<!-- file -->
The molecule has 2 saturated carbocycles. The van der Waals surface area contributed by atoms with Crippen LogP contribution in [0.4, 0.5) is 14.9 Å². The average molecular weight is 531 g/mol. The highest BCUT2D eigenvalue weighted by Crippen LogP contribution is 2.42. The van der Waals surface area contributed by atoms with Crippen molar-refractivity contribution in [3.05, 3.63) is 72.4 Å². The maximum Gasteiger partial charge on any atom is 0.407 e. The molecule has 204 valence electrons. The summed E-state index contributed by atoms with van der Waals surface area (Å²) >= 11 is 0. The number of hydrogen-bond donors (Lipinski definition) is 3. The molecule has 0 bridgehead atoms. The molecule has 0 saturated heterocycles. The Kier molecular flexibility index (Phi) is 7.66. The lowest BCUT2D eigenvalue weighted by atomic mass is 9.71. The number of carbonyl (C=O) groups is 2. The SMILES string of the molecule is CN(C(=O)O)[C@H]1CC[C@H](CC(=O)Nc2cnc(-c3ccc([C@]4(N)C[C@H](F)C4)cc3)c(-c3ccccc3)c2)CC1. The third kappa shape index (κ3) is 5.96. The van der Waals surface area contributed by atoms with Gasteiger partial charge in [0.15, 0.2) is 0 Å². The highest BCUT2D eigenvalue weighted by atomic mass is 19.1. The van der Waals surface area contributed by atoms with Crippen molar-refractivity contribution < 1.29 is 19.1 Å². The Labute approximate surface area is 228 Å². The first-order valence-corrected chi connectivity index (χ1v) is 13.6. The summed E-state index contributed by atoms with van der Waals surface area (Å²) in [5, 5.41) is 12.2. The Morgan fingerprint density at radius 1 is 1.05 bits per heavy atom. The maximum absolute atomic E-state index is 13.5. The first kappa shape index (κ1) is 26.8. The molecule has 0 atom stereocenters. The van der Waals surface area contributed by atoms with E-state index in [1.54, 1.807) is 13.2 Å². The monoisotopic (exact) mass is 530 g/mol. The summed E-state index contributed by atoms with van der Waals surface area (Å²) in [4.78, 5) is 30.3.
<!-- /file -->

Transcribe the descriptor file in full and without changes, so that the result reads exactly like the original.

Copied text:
The molecule has 2 saturated carbocycles. The van der Waals surface area contributed by atoms with Crippen LogP contribution in [0.4, 0.5) is 14.9 Å². The average molecular weight is 531 g/mol. The highest BCUT2D eigenvalue weighted by Crippen LogP contribution is 2.42. The van der Waals surface area contributed by atoms with Crippen molar-refractivity contribution in [3.05, 3.63) is 72.4 Å². The maximum Gasteiger partial charge on any atom is 0.407 e. The molecule has 204 valence electrons. The summed E-state index contributed by atoms with van der Waals surface area (Å²) >= 11 is 0. The number of hydrogen-bond donors (Lipinski definition) is 3. The molecule has 0 bridgehead atoms. The molecule has 0 saturated heterocycles. The Kier molecular flexibility index (Phi) is 7.66. The lowest BCUT2D eigenvalue weighted by atomic mass is 9.71. The number of carbonyl (C=O) groups is 2. The SMILES string of the molecule is CN(C(=O)O)[C@H]1CC[C@H](CC(=O)Nc2cnc(-c3ccc([C@]4(N)C[C@H](F)C4)cc3)c(-c3ccccc3)c2)CC1. The third kappa shape index (κ3) is 5.96. The van der Waals surface area contributed by atoms with Gasteiger partial charge in [0.15, 0.2) is 0 Å². The highest BCUT2D eigenvalue weighted by atomic mass is 19.1. The van der Waals surface area contributed by atoms with Crippen molar-refractivity contribution < 1.29 is 19.1 Å². The Labute approximate surface area is 228 Å². The first-order valence-corrected chi connectivity index (χ1v) is 13.6. The summed E-state index contributed by atoms with van der Waals surface area (Å²) in [5, 5.41) is 12.2. The Morgan fingerprint density at radius 1 is 1.05 bits per heavy atom. The maximum absolute atomic E-state index is 13.5. The first kappa shape index (κ1) is 26.8. The molecule has 0 atom stereocenters. The van der Waals surface area contributed by atoms with E-state index in [1.54, 1.807) is 13.2 Å². The monoisotopic (exact) mass is 530 g/mol. The summed E-state index contributed by atoms with van der Waals surface area (Å²) in [4.78, 5) is 30.3.